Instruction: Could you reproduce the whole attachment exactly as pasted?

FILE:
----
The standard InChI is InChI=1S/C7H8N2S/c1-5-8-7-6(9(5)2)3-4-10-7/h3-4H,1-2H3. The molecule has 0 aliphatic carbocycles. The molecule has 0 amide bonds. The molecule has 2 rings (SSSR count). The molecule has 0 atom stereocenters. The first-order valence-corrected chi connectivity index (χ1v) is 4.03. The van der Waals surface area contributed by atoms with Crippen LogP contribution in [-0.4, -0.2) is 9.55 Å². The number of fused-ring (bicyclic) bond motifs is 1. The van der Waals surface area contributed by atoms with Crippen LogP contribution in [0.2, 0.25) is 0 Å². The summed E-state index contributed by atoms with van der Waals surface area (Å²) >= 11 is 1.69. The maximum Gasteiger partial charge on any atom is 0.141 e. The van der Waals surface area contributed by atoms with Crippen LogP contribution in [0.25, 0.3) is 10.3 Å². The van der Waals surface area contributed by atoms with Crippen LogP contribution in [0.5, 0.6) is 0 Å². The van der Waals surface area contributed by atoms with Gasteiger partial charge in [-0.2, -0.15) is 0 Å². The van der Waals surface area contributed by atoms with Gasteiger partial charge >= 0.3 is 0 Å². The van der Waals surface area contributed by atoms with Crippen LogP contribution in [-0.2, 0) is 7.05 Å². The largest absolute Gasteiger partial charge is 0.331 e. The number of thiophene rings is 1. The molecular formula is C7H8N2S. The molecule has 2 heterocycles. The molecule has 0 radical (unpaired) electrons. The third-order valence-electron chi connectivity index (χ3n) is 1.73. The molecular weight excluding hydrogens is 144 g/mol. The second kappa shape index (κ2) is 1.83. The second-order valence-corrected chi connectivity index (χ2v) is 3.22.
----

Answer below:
The standard InChI is InChI=1S/C7H8N2S/c1-5-8-7-6(9(5)2)3-4-10-7/h3-4H,1-2H3. The molecule has 0 aliphatic carbocycles. The molecule has 0 amide bonds. The molecule has 2 rings (SSSR count). The molecule has 0 atom stereocenters. The first-order valence-corrected chi connectivity index (χ1v) is 4.03. The van der Waals surface area contributed by atoms with Crippen LogP contribution in [-0.4, -0.2) is 9.55 Å². The number of fused-ring (bicyclic) bond motifs is 1. The van der Waals surface area contributed by atoms with Crippen LogP contribution in [0.2, 0.25) is 0 Å². The summed E-state index contributed by atoms with van der Waals surface area (Å²) >= 11 is 1.69. The maximum Gasteiger partial charge on any atom is 0.141 e. The van der Waals surface area contributed by atoms with Crippen LogP contribution in [0.25, 0.3) is 10.3 Å². The van der Waals surface area contributed by atoms with Crippen LogP contribution in [0.5, 0.6) is 0 Å². The van der Waals surface area contributed by atoms with Gasteiger partial charge in [-0.2, -0.15) is 0 Å². The van der Waals surface area contributed by atoms with Gasteiger partial charge >= 0.3 is 0 Å². The van der Waals surface area contributed by atoms with Crippen LogP contribution in [-0.2, 0) is 7.05 Å². The largest absolute Gasteiger partial charge is 0.331 e. The number of thiophene rings is 1. The molecular formula is C7H8N2S. The molecule has 2 heterocycles. The molecule has 0 radical (unpaired) electrons. The third-order valence-electron chi connectivity index (χ3n) is 1.73. The molecular weight excluding hydrogens is 144 g/mol. The second kappa shape index (κ2) is 1.83. The second-order valence-corrected chi connectivity index (χ2v) is 3.22.